We demonstrate the role of the excipient in a local side-effect induced by some ICS formulations.
Bronchospasm induced by inhalant corticosteroids: the role of ethanol
Article first published online: 15 SEP 2005
Volume 61, Issue 1, pages 146–147, January 2006
How to Cite
Antonicelli, L., Micucci, C. and Bonifazi, F. (2006), Bronchospasm induced by inhalant corticosteroids: the role of ethanol. Allergy, 61: 146–147. doi: 10.1111/j.1398-9995.2005.00943.x
- Issue published online: 30 NOV 2005
- Article first published online: 15 SEP 2005
- Accepted for publication 12 June 2005
The replacement of chlorofluorocarbons (CFCs) with hydrofluoroalkanes (HFAs) in the preparation of pressurized metered dose inhalers (pMDIs) has resulted in the reformulation of inhalant corticosteroids (ICSs) currently available both as a suspension and solution. Ethanol is used as a co-solvent to enhance the solubility of beclometasone in HFA 134a (Norflurane, Solvay Flour, Hannover, Germany), allowing the formulation of extrafine and non-extrafine (Modulite® technology, Chiesi, Parma, Italy) solutions of beclometasone in aerosols.
To date, no difference in the incidence of bronchospasm between ICS formulations containing ethanol and ICS ethanol-free formulations has been demonstrated (1–4).
We report the case of two asthmatic patients suffering from severe persistent and mild persistent asthma, respectively, both of whom presented bronchospasm following inhalation of two puffs of extrafine beclometasone aerosol (Clenilexx Autohaler 100 μg; Chiesi, Parma, Italy).
To identify the broncospasm triggering agent, bronchial challenges using different formulation drugs were performed.
Only one of our two patients consented to the study.
He was 31 years old, suffering from allergic mild persistent asthma: prick tests were positive to mite and cat, lung function parameters were within the normal range (FVC = 5.88 L, 113% predicted and FEV1 = 4.36 L, 107% predicted) and fractional exhaled nitric oxide (FeNO) was 61 ppb.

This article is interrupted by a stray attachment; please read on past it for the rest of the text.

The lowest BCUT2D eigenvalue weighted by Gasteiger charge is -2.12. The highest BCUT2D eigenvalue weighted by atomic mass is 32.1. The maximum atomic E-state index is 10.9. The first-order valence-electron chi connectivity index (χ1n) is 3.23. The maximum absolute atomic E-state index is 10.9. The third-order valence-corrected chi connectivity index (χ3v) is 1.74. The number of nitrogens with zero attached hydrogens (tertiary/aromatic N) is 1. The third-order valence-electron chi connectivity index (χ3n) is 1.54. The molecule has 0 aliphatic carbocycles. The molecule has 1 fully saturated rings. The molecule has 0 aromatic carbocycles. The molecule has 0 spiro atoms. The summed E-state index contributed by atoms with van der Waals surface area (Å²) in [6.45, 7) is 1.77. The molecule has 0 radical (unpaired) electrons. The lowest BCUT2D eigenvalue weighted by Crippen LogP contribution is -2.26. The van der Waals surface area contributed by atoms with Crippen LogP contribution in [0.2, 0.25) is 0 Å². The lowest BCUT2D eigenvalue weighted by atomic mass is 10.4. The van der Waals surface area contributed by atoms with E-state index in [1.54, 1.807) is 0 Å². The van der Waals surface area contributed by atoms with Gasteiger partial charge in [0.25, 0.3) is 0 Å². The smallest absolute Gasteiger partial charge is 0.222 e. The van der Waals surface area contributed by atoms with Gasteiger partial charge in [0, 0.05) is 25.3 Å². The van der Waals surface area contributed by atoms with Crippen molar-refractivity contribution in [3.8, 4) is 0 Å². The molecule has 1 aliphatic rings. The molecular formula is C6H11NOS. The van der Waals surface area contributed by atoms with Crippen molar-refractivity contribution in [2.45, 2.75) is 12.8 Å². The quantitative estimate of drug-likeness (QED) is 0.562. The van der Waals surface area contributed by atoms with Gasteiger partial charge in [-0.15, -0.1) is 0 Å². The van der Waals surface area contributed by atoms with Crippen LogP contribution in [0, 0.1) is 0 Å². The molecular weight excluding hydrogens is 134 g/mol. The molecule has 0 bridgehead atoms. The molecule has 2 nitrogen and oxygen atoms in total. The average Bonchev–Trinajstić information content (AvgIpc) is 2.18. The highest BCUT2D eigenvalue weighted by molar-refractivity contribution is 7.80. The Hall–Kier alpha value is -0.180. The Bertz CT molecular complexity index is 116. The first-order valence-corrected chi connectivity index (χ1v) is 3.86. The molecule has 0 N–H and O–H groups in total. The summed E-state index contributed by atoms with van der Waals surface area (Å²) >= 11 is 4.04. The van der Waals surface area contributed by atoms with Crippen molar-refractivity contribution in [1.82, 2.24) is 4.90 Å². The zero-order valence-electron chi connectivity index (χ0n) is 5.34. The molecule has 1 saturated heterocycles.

Bronchial challenges with the following drugs were carried out at 3-day intervals.
- •Beclometasone HFA extrafine aerosol (Clenilexx Autohaler 100).
- •Beclometasone HFA non-extrafine aerosol (Modulite® technology) (Clenil 250; Chiesi).
- •Beclometasone dry powder formulation (Clenil 100 polvere; Chiesi).
- •Fluticasone spray formulation (Flixotide 125; GKS, Verona, Italy).
The patient was taking budesonide Turbuhaler 200 μg b.i.d., a 12-h-medication-free interval before each bronchial challenge was established.
The excipients of the first two beclometasone formulations are HFA 134a (Norflurane) and ethanol. Beclometasone powder is both HFA 134a and ethanol free. As beclometasone spray ethanol-free formulations are not commercially available in Italy, to verify the role of HFA 134a (Norflurane) we used a fluticasone spray formulation which only contained HFA 134a (Norflurane).
The results of the bronchial challenges are summarized in Fig. 1. With the use of the ethanol-containing beclometasone formulations, irrespective of the size of the particles delivered, FEV1 fell within 5 min by more than 25%.
The administration of two puffs of salbutamol (Ventolin; GKS) resolved the bronchospasm within 30 min.
Neither powdered beclometasone nor the formulation of ICS containing HFA 134a (Norflurane) alone, produced any significant effect.
Whereas the direct contact of ethanol with the bronchial mucous caused bronchospasm, the consumption of alcohol had never caused the patient's asthma to worsen.
Various effects on the bronchial tone after the ingestion of ethanol have been documented and approximately 30% of asthmatics report an exacerbation in their symptoms (5).
In an animal model, it has been shown that ethanol can trigger bronchoconstriction through TRPV1 (transient receptor potential vanilloid-1) activation of the airway sensory neurons in the brochi (6).
Our findings suggest that bronchospasm is caused by ethanol-induced TRPV1 activation.
Many inflammatory mediators can sensitize or upregulate TRPV1 reactivity (6); it is unknown whether genetic factors or local inflammation are the cause of TRPV1 hyper-reactivity in our patient.
In conclusion, in a subset of asthmatic patients the use of ICSs containing ethanol can trigger bronchoconstriction: the administration of ethanol-free formulations prevents this side effect. Further studies are necessary to evaluate both the prevalence of this side effect and the clinical importance of TRPV1 activation in asthmatics.